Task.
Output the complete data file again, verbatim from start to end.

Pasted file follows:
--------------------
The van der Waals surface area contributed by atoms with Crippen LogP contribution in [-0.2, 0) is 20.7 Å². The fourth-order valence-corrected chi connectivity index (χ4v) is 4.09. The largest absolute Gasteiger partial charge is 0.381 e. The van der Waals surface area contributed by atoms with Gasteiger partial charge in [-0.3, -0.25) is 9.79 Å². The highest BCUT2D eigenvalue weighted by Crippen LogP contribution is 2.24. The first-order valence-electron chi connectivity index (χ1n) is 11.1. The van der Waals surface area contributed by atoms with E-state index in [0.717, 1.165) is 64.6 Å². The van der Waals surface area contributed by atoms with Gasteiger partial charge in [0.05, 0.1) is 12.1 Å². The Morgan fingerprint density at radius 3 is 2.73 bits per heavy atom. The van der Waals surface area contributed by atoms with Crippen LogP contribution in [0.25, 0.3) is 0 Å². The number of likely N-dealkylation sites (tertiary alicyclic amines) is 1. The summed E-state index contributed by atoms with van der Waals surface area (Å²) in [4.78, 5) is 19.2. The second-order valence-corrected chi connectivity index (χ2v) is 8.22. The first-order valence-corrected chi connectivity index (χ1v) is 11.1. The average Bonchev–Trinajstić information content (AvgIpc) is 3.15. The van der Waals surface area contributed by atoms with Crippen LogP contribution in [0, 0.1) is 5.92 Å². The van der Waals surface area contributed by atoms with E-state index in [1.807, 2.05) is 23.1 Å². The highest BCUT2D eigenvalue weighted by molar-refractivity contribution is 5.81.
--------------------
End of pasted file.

The van der Waals surface area contributed by atoms with Crippen LogP contribution in [-0.2, 0) is 20.7 Å². The fourth-order valence-corrected chi connectivity index (χ4v) is 4.09. The largest absolute Gasteiger partial charge is 0.381 e. The van der Waals surface area contributed by atoms with Gasteiger partial charge in [-0.3, -0.25) is 9.79 Å². The highest BCUT2D eigenvalue weighted by Crippen LogP contribution is 2.24. The first-order valence-electron chi connectivity index (χ1n) is 11.1. The van der Waals surface area contributed by atoms with E-state index in [0.717, 1.165) is 64.6 Å². The van der Waals surface area contributed by atoms with Gasteiger partial charge in [0.05, 0.1) is 12.1 Å². The Morgan fingerprint density at radius 3 is 2.73 bits per heavy atom. The van der Waals surface area contributed by atoms with Crippen LogP contribution in [0.25, 0.3) is 0 Å². The number of likely N-dealkylation sites (tertiary alicyclic amines) is 1. The summed E-state index contributed by atoms with van der Waals surface area (Å²) in [4.78, 5) is 19.2. The second-order valence-corrected chi connectivity index (χ2v) is 8.22. The first-order valence-corrected chi connectivity index (χ1v) is 11.1. The average Bonchev–Trinajstić information content (AvgIpc) is 3.15. The van der Waals surface area contributed by atoms with Crippen LogP contribution in [0, 0.1) is 5.92 Å². The van der Waals surface area contributed by atoms with E-state index in [1.807, 2.05) is 23.1 Å². The highest BCUT2D eigenvalue weighted by molar-refractivity contribution is 5.81.